Interviews from Mrs. Keitlyn Kounou from Bikini Atoll

Mrs. Keitlyn Konou from Bikini Atoll tells me about her jellyfish babies
I had six children. First one, him boy.
Next one, she girl.
Then, girl.
Then, girl. Again.
Then, next one, him boy.
People ask me how I know
if babies are boy or girl
when they born with only
little brain and little heart,
Me is their mother, so I know.
Each one talk to me from my stomach
before they born. We talk. They even
tell me their favorite fish.
Then my husband go fishing,
bring them back what they ask for.
I eat.
They happy.
I feel it.
We show them we make good parents,
we ready for them, and
ask them to be healthy and
take what they need from me
to make their bodies strong. I
rest, too. I stay in bed all day
just like doctor say. I no
sweep the bamboo floors,
no wash dishes, no cook fish.
My mother and sisters
come my house take care of me.
We do that for all the girls in my family.
We all no more children.
My mother goes to the fortune teller
pays her, help us remove curse
from our family and help us
return to our home on Pikinni.
Fortune teller says
our ancestors cannot find us
on Ron̄dik, Kuwajleen, then Kōle.
She puts charms to attract spirits
to come help us.
The last one, him boy too.
When he born like his brothers
and sisters, I cry.
I want to die,
go to the beach
to drown myself.
Six sharks swim
into the shallows.
I walk into the warm sea,
they swim to me and tap my legs.
I grab hold of two top fins and my children
pull me out,
past the shallows,
past the reef,
into the black part of the ocean.
I let go of their fins. I am not scared:
they love me and I love them. Out there,
surrounded by nothing,
I sink into the saltwater,
ready to give up.
I want babies on my lap,
a normal life.
The sharks swim
around, around.
It gets quiet, still.
No waves. No birds.
Nothing.
Then one fin, pokes out of the water.
Then, two. Ten. Twenty.
I look under me into the water,
hundreds of sharks
swimming under me
like black darts.
I think about my grandparents,
my great-grandparents, great-great-grandparents,
husband, parents, my beautiful sisters.
I cannot let anything kill me or
destroy this shiver of sharks.
The ancestors show me
that I, too, am a shark.
All together, we swim in same direction.
I start to kick and paddle
for the shore. My children
swim to me but I push them away.
Only I can save myself.
My breathing comes hard.
At the shore, the waves
fall over my sore body.
I am fighter.
I am Keitlyn from Pikinni.
And I became strongest in the
saddest time of my life.


Mrs. Keitlyn Konou talks about the Compacts of Free Association and the death of her family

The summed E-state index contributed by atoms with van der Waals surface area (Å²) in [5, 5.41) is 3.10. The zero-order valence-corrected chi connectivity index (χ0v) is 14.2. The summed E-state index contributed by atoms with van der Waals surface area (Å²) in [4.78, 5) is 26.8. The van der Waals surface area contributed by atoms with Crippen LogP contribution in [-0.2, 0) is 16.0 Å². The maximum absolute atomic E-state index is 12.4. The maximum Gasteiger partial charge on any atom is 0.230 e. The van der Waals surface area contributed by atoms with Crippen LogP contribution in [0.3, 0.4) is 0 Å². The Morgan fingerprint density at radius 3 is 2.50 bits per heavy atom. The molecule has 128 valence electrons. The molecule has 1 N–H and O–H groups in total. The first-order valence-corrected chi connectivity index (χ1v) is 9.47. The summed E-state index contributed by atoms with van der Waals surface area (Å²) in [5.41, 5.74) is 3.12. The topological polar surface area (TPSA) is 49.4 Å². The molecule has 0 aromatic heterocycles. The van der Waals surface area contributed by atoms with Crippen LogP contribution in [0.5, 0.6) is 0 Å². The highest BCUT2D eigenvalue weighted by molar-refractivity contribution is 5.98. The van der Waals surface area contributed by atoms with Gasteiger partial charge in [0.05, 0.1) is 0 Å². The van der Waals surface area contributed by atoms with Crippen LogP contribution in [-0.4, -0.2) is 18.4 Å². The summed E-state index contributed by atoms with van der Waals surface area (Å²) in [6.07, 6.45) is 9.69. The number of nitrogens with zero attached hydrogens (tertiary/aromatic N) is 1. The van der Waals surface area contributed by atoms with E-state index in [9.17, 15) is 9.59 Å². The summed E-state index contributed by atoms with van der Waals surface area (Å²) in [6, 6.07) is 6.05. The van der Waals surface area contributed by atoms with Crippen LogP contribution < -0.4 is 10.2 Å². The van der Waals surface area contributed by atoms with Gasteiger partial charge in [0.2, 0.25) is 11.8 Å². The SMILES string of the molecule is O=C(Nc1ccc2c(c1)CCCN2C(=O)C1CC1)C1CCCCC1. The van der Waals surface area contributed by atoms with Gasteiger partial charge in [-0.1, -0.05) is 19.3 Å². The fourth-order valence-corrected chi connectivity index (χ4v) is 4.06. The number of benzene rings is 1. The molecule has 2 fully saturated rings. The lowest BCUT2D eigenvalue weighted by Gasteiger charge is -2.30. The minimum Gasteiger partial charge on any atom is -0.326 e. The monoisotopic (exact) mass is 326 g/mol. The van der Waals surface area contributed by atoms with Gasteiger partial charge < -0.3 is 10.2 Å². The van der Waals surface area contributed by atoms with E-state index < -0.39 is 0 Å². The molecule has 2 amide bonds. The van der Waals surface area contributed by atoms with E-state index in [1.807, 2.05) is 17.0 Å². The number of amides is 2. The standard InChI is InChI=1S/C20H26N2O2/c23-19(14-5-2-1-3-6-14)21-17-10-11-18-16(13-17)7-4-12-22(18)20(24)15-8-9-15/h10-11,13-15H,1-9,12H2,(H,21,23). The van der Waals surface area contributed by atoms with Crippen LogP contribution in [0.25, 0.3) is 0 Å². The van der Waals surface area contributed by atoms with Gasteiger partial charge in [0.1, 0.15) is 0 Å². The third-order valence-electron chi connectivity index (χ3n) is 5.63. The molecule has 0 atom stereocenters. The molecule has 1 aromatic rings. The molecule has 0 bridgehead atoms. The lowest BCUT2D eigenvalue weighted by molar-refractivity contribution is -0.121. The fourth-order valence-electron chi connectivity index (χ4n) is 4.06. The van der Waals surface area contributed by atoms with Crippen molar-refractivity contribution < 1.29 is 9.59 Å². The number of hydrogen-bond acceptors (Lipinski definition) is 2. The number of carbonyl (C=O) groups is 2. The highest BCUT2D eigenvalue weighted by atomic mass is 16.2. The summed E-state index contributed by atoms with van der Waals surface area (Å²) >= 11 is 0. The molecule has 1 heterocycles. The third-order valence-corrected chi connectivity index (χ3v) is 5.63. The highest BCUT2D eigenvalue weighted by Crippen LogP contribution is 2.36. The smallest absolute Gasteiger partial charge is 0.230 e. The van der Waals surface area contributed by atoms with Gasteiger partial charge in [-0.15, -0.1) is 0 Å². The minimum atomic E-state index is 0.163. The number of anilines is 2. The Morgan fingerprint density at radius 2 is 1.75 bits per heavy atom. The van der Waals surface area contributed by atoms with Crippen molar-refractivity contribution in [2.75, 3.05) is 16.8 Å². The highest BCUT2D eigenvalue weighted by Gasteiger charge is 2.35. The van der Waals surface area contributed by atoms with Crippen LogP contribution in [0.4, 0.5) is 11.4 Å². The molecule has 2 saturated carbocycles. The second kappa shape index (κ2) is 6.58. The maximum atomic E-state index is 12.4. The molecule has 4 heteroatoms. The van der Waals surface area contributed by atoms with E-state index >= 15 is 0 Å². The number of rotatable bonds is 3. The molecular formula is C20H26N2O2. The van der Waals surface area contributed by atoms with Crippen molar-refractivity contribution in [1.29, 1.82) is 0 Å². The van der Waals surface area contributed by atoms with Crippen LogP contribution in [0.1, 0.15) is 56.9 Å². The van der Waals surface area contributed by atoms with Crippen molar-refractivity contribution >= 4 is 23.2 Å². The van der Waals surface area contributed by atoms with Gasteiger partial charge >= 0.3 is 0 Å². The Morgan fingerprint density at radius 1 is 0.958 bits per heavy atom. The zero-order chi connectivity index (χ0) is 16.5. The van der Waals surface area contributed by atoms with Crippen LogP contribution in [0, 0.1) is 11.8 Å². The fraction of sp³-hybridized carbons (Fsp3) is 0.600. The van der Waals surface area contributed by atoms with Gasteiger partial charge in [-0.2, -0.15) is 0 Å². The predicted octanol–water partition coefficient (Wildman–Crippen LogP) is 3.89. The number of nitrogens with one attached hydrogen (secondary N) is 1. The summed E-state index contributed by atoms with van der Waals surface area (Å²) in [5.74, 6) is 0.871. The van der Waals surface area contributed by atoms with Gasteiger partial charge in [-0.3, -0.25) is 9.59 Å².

Some of my family are sick.
Some just want a better life,
so my family comes here.
The Compacts of Association
allows me to move
to Hawaiʻi for happy life.
My life before is only sickness,
the kind that stretches out
to the corners of the sea.
Eleven of us
rent a three-bedroom home.
No one wants to hire our husbands
except the car wash place. Our men are
worse than untouchable,
they are invisible. The women
finds jobs at the drive-thru,
at the supermarket,
at the Arches. I work
the graveyard shift
from 10 pm to 6 pm at 7-11.
When I catch the bus to work,
I don’t like this new land.
This place has too many spirits.
I see warriors in loincloths,
they come out from the forest,
out from behind the tall pine trees,
throw their wood spears, black against
the curtain of dog clouds that
run over the mountain.
When the wind stops,
they look right at me and
I know it is time to fight
my husband about his drinking.
We have no food, no clothes,
but his thirst can always find
a dollar for a drink.
I swear at him.
I cry about my miserable life.
I tell him I want to die, then
I find out where the money is coming
from. My husband delivers
boxes for a man who lives up the street.
I open a box when my husband is not home.
There are pills, powder, and marijuana so
I flush it all down the toilet and
go to work.
At 2 am, I get a call from my sister.
Keitlyn, come home.
There is fire!
I get home, everything is gone.
My nephew is dead.
My husband is dead.
One sister is dead.
My life is covered by a
black blanket of ash.
It is my fault for taking the drugs,
this is the price I must pay.
Over the years, when I
pass the same forest,
I wonder why they came to me that day,
why they rose in a large group,
to fight again. But the answer
never comes to me.
I leave the spirits and
turn to the church.
I pray to Him, but
I will never get my wish.
It will never be granted,
it’s the one where you get
to live your life twice.

 

Kimo Armitage draws upon the rich stories of his youth spent in Haleiwa, Hawai’i, where he was raised by his maternal grandparents.

He is an award-winning, best-selling author of over 20 books, mostly for children. He is the current recipient of the prestigious Maureen Egan Exchange Award in Poetry which is administered by Poets & Writers of New York City. His novel, The Healers, was published by the University of Hawai’i Press in 2016. He was the inaugural East-West Center Pacific Islanders Leadership Fellow where he created curriculum for 23 Islanders from 17 different Pacific nations; their joint work led to the publication of a seminal learning artifact on culture-based leadership.

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